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商业 - 科技

谁说机器人是就业杀手?它也能帮人保住饭碗

Jonathan Vanian 2016年06月21日

在某些情况下,机器人可以帮助仓库工人延长职业寿命。

机器人可能更擅于处理类似搬重设备和追踪库存情况等等,但并不意味着人类工作很快会被取代。

在某些情况下,机器人还能帮人保住饭碗。

机器人制造商Fetch Robotics的首席执行官麦罗尼·威瑟就这么认为。Fetch Robotics制造的机器人会跟在仓库工人身后在设备周围活动,就像自动移动的存储容器。本周二彭博新闻社在旧金山举办了一场科技行业会议,威瑟和多位机器人专家共同出席,还在会上发表了讲话。

威瑟承认“人们担心”机器人兴起可能会减少就业机会,但她认为这种想法“有失偏颇”。威瑟表示,如果机器人是她的公司生产的,机器人还能“保住人们的工作。”

机器人可以携带大量设备,比人类工人的负重能力强,跟在背部和膝盖有不便的仓库工人身边,工人们就不必再围着庞大的设备走来走去。由于机器人可以转移仓库的存货,工人们也不用像过去一样在仓库里频繁折返。

威瑟说,机器人能减少蓝领仓库工人身上经常出现的劳损,缓解疲劳,进而延长职业寿命。此外,采用机器人维护以后,设备的运行效率往往更高,也会因为生产力提高而降低了关停设备的概率。她解释说,即使有一名工人因为机器人而失去工作,也好过仓库关门大吉,40名工人失业。

当然,威瑟是机器人制造公司的负责人,不赞同机器人减少就业的观点很正常。不过,机器人技术近些年已经非常先进,在许多工作上都比人类表现好,并且极大地改变了劳动力的格局,所以她的看法也值得注意。

随着硬件成本下降,相关技术不断问世,制造商和业内企业开发机器人的速度越来越快。另一机器人公司Savioke的联合创始人泰莎·刘说,有了3D打印技术,只用几天就能开发原型,过去需要几个月。不过,机器人离全面普及还有些距离。

威瑟估计,目前全球可能仅有150万左右机器人投入工作。她介绍,许多机器人公司在为“格局明确环境”开发机器人,比如适合仓库之类环境简单,机器人可以轻松辨别方向的场景。在城市街道等“格局不明环境”中,机器人周围有众多不同的参照物,了解周遭环境并高效运作的难度大得多。

谷歌之类科技巨头正致力于研发无人驾驶汽车,对机器人制造商可能会有所推动,也可能掀起“更智能化”机器人的热潮。威瑟解释说,所谓“更智能化”,是指新型机器人能在复杂的环境和情况下应付更自如。

泰莎·刘指出,在《杰森一家》(The Jetsons)等热门电影和电视节目中,制造真人一样的机器人看上去“极其容易”。事实却是,造机器人“其实真的很难”,远没有好莱坞编导们想象中那么简单。刘说,我们不过是在机器人行业革新的初期,发展过程是“缓慢的,循序渐进的”。(财富中文网)

译者:Pessy

审校:夏林

Robots might be getting better at performing tasks like carrying heavy equipment and tracking store inventory, but that doesn’t mean they will be replacing humans at work anytime soon.

In some cases, robots can help save jobs.

That’s the opinion of Melonee Wise, the CEO of Fetch Robotics, a company that builds robots that follow warehouse workers around facilities and act as autonomously moving storage containers. Wise spoke on Tuesday along with a panel of robotics experts at a Bloomberg technology conference in San Francisco.

Wise admitted that “people are concerned” the rise of robots could mean less jobs for humans, but she thinks that belief is a “misnomer.” In the case of her company’s warehouse robots, those devices “enable people to keep jobs longer,” she posited.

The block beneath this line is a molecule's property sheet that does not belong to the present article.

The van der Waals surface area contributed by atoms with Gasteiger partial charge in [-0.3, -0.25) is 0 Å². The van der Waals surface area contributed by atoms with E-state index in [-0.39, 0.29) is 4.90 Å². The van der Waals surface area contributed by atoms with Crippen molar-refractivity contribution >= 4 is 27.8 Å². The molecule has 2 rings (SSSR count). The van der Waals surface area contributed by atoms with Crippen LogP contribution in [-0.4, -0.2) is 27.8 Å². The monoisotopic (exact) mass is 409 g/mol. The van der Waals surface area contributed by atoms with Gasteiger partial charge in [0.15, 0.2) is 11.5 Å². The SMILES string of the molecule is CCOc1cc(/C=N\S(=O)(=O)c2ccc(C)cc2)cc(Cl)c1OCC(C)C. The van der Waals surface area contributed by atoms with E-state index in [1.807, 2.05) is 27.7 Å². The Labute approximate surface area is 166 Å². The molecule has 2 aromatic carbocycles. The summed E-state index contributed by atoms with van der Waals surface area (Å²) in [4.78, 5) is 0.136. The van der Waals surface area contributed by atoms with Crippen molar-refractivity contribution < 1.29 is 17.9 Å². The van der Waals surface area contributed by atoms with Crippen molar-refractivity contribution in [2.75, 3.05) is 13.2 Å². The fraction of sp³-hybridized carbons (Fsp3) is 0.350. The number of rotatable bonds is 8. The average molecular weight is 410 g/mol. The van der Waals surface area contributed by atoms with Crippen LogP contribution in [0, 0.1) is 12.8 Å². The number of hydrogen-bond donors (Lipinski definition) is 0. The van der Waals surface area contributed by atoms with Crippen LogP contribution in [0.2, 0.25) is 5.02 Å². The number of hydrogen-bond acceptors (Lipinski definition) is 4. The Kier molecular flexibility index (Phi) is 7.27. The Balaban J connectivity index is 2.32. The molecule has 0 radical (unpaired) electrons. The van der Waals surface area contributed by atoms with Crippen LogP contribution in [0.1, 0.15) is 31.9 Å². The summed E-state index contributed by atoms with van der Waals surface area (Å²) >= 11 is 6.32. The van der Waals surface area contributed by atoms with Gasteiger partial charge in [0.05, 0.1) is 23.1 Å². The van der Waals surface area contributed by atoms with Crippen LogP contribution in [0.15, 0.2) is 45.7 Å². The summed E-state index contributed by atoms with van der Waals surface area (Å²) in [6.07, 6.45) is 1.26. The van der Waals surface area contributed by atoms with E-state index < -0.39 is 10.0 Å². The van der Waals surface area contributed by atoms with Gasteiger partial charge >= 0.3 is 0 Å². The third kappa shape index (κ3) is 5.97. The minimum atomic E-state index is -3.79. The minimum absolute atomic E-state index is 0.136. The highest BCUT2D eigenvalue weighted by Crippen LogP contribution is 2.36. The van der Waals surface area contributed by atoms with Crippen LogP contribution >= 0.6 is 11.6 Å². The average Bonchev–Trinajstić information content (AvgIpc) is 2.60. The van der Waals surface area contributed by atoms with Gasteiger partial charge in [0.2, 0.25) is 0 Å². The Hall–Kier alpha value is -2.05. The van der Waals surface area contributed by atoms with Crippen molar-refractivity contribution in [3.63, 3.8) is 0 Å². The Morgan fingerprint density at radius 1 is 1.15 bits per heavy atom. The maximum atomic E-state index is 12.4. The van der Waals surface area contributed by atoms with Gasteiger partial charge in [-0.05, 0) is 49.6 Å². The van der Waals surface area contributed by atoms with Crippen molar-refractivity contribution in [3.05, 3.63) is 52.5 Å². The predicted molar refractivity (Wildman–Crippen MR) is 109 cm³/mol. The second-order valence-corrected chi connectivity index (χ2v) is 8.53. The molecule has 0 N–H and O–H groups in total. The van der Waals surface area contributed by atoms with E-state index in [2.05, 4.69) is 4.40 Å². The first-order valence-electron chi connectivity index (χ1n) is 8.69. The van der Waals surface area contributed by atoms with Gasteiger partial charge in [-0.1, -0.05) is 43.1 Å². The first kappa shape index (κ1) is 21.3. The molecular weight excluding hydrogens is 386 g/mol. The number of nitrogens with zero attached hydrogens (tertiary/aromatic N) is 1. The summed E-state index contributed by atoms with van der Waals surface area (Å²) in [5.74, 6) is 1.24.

Warehouse workers with bad backs and knees don’t have to walk around huge facilities as much with robot helpers following them and carrying more supplies than what the workers can handle themselves. Because the robots carry warehouse inventory, the workers don’t need to zig-zag back and forth the warehouse as often as they would without them.

She said that the robots cut down on the wear and tear of the human body, which typically occurs for these blue-collar warehouse workers and thus prolongs their careers. Additionally, facilities that use robots tend to be more efficient and are less likely to get shut down because of their increased productivity. Even if one worker loses a job because of a robot, that’s better than 40 workers losing their jobs if a warehouse gets closed, she explained.

Of course, Wise runs a robot company, so it’s likely she disagrees with the notion that more robots mean less jobs. But her opinion is noteworthy given the perception that robots have become so advanced in recent years that they stand to outperform humans in many tasks and dramatically alter the workforce.

Cheaper hardware and emerging technologies have enabled manufacturers and companies to develop robots faster than ever. Tessa Lau, co-founder of robotics company Savioke, said 3D printing has allowed her company to develop prototypes in days as opposed to months. Still, robots are far from commonplace.

Wise said there are probably only around 1.5 millions robots that have been deployed and are active in the world. Many robotic companies are developing robots in “structured environments,” like warehouses in which the environments are more mapped out and easier for a robot to orient itself in, she said. Within “unstructured environments,” like city streets for example, it’s much harder for a robot to learn the surroundings amidst many different variables and operate efficiently.

However, the work that companies like Google GOOG -0.01% are doing on self-driving cars has the possibility to create a spill-over effect to robotic companies, and it could create a wave of “smarter” robots that can function better in environments and conditions that are less predictable, she explained.

Popular movies and television shows like The Jetsons portray human-like robots that look “deceptively easy” to create, suggested Lau. The reality is that “it is really, really hard” to make robots, much less the ones dreamed up by Hollywood executives. We are in the beginnings of a robotics revolution, Lau said, but it will be “slow and incremental.”

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